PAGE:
Efforts to understand the mobilization of organized interests have turned away from focusing on their internal traits to assessing the environmental forces that influence the supply of lobbying organizations and the demand for their services. Unfortunately, empirical analysis has provided far more support for the supply hypothesis than for expectations about the role of policy energy or demand. This has largely been a function of the lack of appropriate measures at either the state or federal level and/or potential problems of research design. We address these problems by testing the energy-stability-area model of interest system density using a new measure of policy energy or demand in cross-state, cross-interest guild, and pooled specifications. We find strong support for the hypothesis that the demand for lobbying - as measured by the size of legislative agendas of concern to different types of organized interests - has a profound effect on the size of lobbying communities.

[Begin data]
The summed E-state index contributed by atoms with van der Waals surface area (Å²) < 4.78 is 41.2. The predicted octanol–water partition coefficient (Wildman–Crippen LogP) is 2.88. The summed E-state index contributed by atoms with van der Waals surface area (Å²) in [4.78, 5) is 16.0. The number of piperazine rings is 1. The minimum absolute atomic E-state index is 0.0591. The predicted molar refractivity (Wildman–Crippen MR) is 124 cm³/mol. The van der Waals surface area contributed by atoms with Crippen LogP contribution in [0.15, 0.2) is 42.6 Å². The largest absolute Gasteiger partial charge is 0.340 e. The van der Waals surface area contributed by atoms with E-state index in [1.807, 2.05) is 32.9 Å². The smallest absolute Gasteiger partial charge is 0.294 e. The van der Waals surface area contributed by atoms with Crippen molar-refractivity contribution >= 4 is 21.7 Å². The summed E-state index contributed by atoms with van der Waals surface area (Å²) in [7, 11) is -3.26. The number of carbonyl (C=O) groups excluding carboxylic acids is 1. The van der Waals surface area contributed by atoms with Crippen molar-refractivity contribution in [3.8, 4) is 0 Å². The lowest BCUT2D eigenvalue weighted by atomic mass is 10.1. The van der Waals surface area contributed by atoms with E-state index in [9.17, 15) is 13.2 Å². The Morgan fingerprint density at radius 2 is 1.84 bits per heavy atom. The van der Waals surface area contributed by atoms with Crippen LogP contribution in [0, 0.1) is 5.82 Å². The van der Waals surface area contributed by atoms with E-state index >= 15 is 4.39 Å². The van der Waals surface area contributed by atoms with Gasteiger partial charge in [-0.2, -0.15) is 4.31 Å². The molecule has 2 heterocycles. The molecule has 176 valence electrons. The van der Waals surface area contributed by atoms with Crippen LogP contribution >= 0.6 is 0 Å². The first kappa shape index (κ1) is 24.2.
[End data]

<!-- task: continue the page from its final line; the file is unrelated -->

All Science Journal Classification (ASJC) codes
- Sociology and Political Science